Veteran Loan Information

A ‘veteran’ can be simply defined as a person who served in the military or a senior soldier who had been in the services long enough. In dictionary definitions, a veteran can even be someone with a dishonourable discharge.

From a certain book, a humorous writer even defined a veteran as someone who “wrote a clank check made payable to the USA for an amount” that would include even his life.

The point here is there is no consistent and standardized legal definition of a veteran in the country. It then follows that the benefits given to the soldiers are as varying. In fact, they have been introduced separately by different law makers in the Congress. Each time a bill is passed, a new veteran benefit is created, along with the list of requirements. Thus, the assessment of whether or not someone is considered “veteran” under the government lies greatly on the benefit he is eyeing to get.

It is therefore imperative to amass as much veteran loan information as possible before trying to assert one’s rights as a beneficiary of such privilege.

Veteran Loan Defined

Way back in 1944, President Roosevelt passed a bill that gives veterans an opportunity to own a home without necessarily paying for a down payment. During the period, no other government program (other than the bill and the veteran loan) benefited the soldiers and their families.

Veteran loan was the same as we know it today – an option for those who served in a military in purchasing a real estate property without being burdened by hefty mortgages and high cost of down payment. The Department of Veteran affairs guarantees 25% of the loan, thereby coaxing the lenders to set aside their money down policies.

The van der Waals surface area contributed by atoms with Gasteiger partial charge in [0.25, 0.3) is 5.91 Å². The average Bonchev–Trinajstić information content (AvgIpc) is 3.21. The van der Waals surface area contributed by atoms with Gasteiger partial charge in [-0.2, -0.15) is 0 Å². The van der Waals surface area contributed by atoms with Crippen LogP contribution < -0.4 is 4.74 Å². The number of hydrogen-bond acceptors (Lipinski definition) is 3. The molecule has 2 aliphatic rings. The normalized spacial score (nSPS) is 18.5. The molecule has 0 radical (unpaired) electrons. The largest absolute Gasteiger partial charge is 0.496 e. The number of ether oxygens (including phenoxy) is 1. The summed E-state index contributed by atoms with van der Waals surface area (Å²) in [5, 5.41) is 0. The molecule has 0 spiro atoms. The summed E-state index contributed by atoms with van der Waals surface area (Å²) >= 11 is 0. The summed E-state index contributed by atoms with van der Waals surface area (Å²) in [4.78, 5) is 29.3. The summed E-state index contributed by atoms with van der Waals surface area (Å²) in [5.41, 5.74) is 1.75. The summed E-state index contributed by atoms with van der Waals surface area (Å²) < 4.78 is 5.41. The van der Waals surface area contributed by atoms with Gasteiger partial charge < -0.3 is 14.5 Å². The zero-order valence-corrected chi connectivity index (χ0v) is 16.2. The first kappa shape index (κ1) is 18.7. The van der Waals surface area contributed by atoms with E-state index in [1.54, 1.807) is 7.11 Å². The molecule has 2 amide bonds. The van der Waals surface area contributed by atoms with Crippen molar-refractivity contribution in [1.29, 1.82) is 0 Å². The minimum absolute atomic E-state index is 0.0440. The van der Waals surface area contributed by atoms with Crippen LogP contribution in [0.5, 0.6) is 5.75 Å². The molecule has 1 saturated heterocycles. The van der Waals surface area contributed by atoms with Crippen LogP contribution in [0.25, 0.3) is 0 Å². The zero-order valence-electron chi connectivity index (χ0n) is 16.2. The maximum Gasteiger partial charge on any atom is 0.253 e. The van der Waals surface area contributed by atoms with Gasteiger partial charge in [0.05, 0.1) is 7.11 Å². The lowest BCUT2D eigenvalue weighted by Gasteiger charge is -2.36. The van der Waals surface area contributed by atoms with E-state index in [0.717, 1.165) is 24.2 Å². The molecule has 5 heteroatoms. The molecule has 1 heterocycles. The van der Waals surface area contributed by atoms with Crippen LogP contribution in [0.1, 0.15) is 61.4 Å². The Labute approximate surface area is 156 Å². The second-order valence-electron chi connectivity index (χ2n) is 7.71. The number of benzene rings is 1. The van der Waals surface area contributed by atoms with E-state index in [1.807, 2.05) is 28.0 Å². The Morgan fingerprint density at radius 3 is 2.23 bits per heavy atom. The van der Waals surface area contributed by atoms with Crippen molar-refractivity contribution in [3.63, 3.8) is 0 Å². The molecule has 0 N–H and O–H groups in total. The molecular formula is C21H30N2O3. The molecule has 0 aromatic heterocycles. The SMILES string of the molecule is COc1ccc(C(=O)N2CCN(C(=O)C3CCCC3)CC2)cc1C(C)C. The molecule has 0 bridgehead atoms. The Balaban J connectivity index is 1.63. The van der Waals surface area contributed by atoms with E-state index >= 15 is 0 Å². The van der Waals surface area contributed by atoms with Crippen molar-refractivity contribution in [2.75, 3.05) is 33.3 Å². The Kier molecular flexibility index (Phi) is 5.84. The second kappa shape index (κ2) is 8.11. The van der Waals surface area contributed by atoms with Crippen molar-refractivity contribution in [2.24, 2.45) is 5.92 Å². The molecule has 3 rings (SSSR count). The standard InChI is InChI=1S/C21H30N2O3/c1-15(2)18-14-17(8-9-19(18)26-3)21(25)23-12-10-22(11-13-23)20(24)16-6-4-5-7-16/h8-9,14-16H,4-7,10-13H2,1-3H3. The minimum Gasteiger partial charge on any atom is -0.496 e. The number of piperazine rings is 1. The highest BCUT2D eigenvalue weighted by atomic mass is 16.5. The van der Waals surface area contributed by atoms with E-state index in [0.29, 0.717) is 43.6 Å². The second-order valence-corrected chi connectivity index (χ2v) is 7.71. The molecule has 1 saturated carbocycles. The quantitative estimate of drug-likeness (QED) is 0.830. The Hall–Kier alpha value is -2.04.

Most of the Veteran loan’s closing costs may also be rolled into a loan balance and further reduce the monthly payments of the borrowers.

Conditions of a Veteran Loan

Typically, the amount guarantees for a veteran loan is around $104,250 to $359, 650. This, of course, can be much higher in other states. In Virginia, for example, the amount of guaranteed money can reach up to $825,000.

Then again, the value of the house the veteran borrower purchases should not be more than $417,000 unless the county the live in allows higher loan limits.

Note that though veteran loans are coined as such, the government does not take the role of a lender. Rather, it acts as the co-signer of the loan and guarantees the lender sure payments even when the veteran defaults. Veterans are then given significant drop in interest rates and zero down payment terms.

But just as said, the definition of “veterans” who are viable receivers of the privilege depends on where they served, their period of service, and the kind of discharge given to them. Those who have been out of the military because of “dishonourable conditions” are not entitled to the loan.

On a lighter note, those who have clean records can enjoy a straightforward qualification process. They only have to remember that the loan cannot be used to purchase a second home or for renting a property.